Django Template Tag for Dictionary Access
Code: dictionaries, Django, hash, templates
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About a million times when writing Django pages I’ve been iterating through a list of objects and wanted to look up a value in a dictionary keyed by object.id. But you can’t, the built-in tags don’t allow it.
My Four-Year Patch
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I’d actually forgotten it and had to scratch my head a bit when I got the message my ticket was closed. In August of 2003 I submitted a patch to Fluxbox to allow users to hold Alt and middle-click to push a window to the bottom of the stack. The source to Fluxbox has changed so much I can’t even find the section of code that the patch was written for, so I suspect that my ticket was closed when a developer swept through old tickets and recognized this as done.
Painless Upgrade to Rails 2.0
Code: ActiveResource, NearbyGamers, Rails, Rails 2.0, routing, Ruby, TDD, test, testing, tests, upgrade, web
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I spent a dead-easy 2.5 hours last night updating NearbyGamers to Rails 2.0. My svn commit message read (with links added here for convenience):
Drifting Into Test-Driven Development
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About two years ago I first read about Test-Driven Development on the c2 wiki. It’s a simple plan: before you write code, write the tests that will exercise it.
Choose Your Candidate
Biz: 2008 presidential campaign, politics, Washington Post, WashingtonPost.com
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I haven’t posted a work update in a while, because mostly I’ve had a lull between projects and a new coworkers, so we’ve been cleaning out the bug and minor feature list. There’s a really neat project I want to link to called
Choose Your Candidate that I was only peripherally involved with (I gave advice for how to do the ranking math).
An Academic Inconvenience of Python
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Sometimes Python’s roots in academia bug me. Lots of functions have a computer science feel instead of a software development feel. Here’s an example I just ran into: I wanted to fit as many sentences as possible from a long text into 255 characters. So I wrote:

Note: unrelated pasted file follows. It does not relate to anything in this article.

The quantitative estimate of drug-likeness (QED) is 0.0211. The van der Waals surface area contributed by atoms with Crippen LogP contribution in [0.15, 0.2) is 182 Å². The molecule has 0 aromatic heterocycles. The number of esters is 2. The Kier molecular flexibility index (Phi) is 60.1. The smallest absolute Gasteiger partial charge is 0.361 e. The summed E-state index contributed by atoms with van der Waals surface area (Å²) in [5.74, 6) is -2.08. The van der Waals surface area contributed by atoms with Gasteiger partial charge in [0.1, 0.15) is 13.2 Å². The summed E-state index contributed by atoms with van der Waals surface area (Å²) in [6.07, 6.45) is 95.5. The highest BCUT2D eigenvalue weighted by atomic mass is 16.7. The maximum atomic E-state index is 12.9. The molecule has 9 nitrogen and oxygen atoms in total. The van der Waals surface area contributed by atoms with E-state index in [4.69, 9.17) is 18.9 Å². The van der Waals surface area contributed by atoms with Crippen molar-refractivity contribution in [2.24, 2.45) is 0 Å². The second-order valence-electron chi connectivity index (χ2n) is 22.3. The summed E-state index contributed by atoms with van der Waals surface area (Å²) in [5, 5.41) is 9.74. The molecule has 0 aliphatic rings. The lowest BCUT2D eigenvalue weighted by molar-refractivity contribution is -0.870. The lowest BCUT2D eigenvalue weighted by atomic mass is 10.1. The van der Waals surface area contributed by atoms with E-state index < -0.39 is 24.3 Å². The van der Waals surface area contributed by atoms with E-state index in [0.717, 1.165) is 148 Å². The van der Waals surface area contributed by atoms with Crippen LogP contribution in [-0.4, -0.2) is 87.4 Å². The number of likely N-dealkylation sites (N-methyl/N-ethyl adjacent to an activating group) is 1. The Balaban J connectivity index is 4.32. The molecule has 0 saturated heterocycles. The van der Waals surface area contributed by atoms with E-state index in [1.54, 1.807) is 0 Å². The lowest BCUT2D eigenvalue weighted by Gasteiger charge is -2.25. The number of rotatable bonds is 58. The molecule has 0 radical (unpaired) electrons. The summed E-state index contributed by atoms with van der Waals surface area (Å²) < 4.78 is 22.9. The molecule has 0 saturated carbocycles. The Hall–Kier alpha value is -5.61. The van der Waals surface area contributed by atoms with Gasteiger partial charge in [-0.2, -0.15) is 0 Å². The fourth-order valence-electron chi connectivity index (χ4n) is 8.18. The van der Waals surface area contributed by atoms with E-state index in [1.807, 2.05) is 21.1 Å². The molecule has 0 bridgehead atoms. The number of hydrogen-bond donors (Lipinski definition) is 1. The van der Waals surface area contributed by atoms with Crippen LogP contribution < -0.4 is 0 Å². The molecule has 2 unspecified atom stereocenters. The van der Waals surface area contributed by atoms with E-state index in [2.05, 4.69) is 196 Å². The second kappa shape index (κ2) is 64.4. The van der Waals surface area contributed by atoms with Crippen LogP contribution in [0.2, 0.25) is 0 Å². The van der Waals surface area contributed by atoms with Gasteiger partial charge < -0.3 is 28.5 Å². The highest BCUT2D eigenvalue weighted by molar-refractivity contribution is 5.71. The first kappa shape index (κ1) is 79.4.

Because Internet Explorer is a Failure, That’s Why
Code: browser support, browsers, failure, Firefox, Internet Explorer, support, web
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About once a month since Firefox came out and was promptly recognized as a six-gallon bucket of awesome I read a blog post about how developers are lazy, shiftless bastards because they don’t want to support Internet Explorer anymore. Most recently I read Brian Reindel make this claim, so I’m going to pick on him while I rebut this insult.
Keep Ruby Gems in Your Home Directory
Code: gems, install, Ruby, RubyGems, shared hosting
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I like keeping my Ruby Gems in my home directory. I don’t have to type sudo in front of every gem command, it’s easier to remember the path to them when I want to read their source, and I don’t have to worry about a sysadmin on a shared host updating a gem before I test it. Here’s how to make those benefits yours:
Post: Politics and Blogs
Biz: 2008 presidential campaign, blog directory, blogs, Clinton, donations, endorsements, Obama, politics, Romney, search, search engine, WashingtonPost.com
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The Politics team has kept me busy the last two weeks at the Post, so I’ve got plenty to mention here. The 2008 Campaign Tracker has gotten some big new features. Pull up Barack Obama (my former-hometown’s hero) and look at the column on the right side.